News Briefs – July 19, 2019

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Military supplier to pay $11M over whistleblower claims

A Southern California company will pay the U.S. government $11million to settle allegations that it sold electrical connectors to the military that lacked proper testing or had failed tests.
The government announced July 16 that ITT Cannon also agreed to follow strict manufacturing and testing protocols.
ITT didn’t acknowledge any liability, however.
The settlement resolves allegations filed in a whistleblower lawsuit by the former regional quality manager at ITT’s Santa Ana facility.
Investigators from the Air Force, Coast Guard, Navy and NASA took part in the case. AP
 

Pentagon says 2,100 more troops going to U.S.-Mexico border

The Pentagon says an additional 2,100 troops will be sent to the U.S.-Mexican border to help with security.
Among them are 1,100 active-duty troops who will perform a variety of missions, including aerial surveillance and logistical and administrative support. The Pentagon says the new acting defense secretary, Richard V. Spencer, approved the deployment.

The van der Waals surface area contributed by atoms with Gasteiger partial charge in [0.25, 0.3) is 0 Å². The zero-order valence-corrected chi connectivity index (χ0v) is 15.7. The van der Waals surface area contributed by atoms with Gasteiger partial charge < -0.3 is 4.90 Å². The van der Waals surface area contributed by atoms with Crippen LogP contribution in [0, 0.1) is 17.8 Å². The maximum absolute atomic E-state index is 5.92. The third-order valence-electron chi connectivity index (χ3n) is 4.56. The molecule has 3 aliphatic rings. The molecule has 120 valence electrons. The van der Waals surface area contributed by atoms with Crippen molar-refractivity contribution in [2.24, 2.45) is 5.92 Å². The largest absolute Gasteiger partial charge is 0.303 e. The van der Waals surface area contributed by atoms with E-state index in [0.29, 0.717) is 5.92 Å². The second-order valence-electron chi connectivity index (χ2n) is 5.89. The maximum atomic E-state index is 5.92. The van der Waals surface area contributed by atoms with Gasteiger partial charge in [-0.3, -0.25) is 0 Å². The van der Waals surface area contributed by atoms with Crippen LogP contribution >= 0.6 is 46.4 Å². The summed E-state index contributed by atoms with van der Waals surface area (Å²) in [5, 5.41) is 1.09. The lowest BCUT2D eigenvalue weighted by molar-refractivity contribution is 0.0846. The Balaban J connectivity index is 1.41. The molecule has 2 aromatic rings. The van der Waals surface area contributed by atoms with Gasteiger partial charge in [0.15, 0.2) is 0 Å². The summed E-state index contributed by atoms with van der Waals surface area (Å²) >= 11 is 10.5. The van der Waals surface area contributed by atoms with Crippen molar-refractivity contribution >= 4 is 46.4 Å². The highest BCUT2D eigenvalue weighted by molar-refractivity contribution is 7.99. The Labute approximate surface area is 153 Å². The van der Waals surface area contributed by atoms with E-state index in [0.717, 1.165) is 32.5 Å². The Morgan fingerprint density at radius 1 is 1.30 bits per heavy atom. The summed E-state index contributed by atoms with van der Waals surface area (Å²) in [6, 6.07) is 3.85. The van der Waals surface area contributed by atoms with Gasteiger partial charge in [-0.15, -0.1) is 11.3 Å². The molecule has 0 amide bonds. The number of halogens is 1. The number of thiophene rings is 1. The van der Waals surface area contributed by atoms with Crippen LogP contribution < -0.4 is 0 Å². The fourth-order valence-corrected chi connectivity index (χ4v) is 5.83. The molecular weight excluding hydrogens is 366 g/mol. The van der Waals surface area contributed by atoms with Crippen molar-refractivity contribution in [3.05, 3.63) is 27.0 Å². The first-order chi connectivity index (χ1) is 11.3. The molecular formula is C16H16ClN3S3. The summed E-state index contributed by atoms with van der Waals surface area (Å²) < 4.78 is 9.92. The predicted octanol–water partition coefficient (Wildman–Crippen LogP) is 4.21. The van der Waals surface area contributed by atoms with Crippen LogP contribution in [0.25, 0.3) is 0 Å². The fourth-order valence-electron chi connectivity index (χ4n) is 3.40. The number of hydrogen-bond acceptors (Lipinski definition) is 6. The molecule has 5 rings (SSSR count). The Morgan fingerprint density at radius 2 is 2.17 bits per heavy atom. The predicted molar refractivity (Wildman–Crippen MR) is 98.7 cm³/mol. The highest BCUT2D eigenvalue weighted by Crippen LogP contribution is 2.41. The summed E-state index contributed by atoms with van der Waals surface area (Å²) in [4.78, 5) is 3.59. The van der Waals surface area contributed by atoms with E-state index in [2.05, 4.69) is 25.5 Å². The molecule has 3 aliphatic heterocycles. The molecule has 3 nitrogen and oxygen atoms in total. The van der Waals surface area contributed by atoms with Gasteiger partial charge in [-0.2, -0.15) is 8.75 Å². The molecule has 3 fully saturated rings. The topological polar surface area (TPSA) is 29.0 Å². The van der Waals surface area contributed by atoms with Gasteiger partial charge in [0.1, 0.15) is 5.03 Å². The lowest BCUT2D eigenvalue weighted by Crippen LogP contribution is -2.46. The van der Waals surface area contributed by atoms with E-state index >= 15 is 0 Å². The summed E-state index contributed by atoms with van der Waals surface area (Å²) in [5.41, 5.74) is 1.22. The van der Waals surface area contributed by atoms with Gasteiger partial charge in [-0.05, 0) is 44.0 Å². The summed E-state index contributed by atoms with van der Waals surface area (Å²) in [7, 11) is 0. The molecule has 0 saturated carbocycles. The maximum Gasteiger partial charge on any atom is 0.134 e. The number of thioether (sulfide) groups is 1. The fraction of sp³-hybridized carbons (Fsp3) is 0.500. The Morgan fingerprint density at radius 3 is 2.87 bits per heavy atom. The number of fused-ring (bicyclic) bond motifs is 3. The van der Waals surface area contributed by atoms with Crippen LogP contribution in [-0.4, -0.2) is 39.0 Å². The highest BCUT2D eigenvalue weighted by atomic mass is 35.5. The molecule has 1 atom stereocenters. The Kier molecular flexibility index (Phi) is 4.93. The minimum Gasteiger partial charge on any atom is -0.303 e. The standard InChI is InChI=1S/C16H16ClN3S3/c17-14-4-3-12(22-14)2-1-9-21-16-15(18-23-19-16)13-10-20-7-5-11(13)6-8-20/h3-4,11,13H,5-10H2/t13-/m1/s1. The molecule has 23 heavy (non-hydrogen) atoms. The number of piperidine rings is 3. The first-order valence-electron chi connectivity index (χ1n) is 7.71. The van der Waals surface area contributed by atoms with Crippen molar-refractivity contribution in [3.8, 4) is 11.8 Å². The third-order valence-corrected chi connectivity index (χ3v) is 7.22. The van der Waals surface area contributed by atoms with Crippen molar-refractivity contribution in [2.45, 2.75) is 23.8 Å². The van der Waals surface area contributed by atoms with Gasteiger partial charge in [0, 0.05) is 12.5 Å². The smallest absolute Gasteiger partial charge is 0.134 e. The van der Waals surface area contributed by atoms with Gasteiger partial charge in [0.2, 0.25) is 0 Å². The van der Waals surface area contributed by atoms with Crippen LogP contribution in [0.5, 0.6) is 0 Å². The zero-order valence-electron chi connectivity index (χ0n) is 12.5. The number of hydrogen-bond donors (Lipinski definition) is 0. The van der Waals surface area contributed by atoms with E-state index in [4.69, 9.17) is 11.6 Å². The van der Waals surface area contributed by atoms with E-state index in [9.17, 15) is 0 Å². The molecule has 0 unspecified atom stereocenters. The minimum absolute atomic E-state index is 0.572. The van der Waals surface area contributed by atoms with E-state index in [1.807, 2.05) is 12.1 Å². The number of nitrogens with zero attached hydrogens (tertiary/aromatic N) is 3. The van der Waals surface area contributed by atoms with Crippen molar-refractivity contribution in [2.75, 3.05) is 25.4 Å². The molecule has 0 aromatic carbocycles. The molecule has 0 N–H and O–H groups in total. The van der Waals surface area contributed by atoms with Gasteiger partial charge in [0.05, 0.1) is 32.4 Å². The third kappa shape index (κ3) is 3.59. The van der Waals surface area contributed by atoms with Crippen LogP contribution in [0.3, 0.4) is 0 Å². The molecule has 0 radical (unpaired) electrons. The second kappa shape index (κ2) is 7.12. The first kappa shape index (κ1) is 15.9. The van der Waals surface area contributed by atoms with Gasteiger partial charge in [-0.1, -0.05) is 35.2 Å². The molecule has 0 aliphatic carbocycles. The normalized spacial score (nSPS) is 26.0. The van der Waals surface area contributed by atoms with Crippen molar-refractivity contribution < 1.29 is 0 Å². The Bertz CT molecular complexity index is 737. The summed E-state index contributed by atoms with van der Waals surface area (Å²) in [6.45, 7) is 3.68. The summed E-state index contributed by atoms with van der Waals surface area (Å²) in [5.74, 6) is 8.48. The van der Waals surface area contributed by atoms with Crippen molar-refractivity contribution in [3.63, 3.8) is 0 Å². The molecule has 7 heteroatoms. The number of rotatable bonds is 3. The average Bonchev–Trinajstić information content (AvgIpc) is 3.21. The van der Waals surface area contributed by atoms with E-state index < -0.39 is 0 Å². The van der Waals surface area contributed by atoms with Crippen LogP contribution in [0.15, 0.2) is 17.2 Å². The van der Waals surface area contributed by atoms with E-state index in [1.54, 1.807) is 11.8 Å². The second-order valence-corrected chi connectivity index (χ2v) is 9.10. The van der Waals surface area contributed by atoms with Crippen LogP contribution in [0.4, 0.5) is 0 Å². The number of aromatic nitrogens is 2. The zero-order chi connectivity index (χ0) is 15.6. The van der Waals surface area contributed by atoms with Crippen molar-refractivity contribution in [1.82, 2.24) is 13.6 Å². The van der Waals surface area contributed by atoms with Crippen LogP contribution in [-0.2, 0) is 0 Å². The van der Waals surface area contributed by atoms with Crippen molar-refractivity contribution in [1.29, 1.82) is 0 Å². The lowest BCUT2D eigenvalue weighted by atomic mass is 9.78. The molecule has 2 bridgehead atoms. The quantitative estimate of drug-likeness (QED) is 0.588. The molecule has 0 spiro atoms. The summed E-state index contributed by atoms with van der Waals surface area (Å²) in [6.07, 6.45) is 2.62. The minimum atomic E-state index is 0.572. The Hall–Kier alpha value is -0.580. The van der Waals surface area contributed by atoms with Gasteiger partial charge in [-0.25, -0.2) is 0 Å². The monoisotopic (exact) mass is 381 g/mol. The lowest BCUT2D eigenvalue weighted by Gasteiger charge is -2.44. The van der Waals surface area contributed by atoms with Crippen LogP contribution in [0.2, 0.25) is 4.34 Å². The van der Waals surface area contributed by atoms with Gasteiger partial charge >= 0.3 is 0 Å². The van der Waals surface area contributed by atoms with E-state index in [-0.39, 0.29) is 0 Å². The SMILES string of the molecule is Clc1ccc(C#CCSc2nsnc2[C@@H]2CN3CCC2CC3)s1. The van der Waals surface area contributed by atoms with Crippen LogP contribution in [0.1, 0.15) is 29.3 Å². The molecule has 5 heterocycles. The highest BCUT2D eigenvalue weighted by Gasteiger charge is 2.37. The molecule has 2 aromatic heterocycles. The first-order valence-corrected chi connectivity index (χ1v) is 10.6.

Also deploying are 1,000 members of the Texas National Guard. They will be under state control. Most will assist Customs and Border Protection at the temporary adult migrant holding facilities at Donna and Tornillo in Texas.
The new deployments are in addition to the approximately 2,500 active-duty and 2,000 National Guard troops already deployed to the border. AP
 

U.S. kicking NATO ally Turkey out of fighter program

The White House says Turkey can no longer be part of the American F-35 fighter jet program.
In a written statement, the White House said July 17 that Turkey’s decision to buy the Russian S-400 air defense system “renders its continued involvement with the F-35 impossible.”
The White House did not say explicitly that Turkey will be kicked out of the F-35 program, but the Pentagon was expected to do so.
Turkey makes numerous components for the stealth aircraft. If Turkey is removed, as expected, the U.S. will have to find alternative suppliers.
President Donald Trump announced Tuesday that the S-400 purchase means Turkey will not be allowed to purchase any F-35 planes.
Yet to be announced is whether the U.S. will impose economic sanctions on Turkey for its decision. AP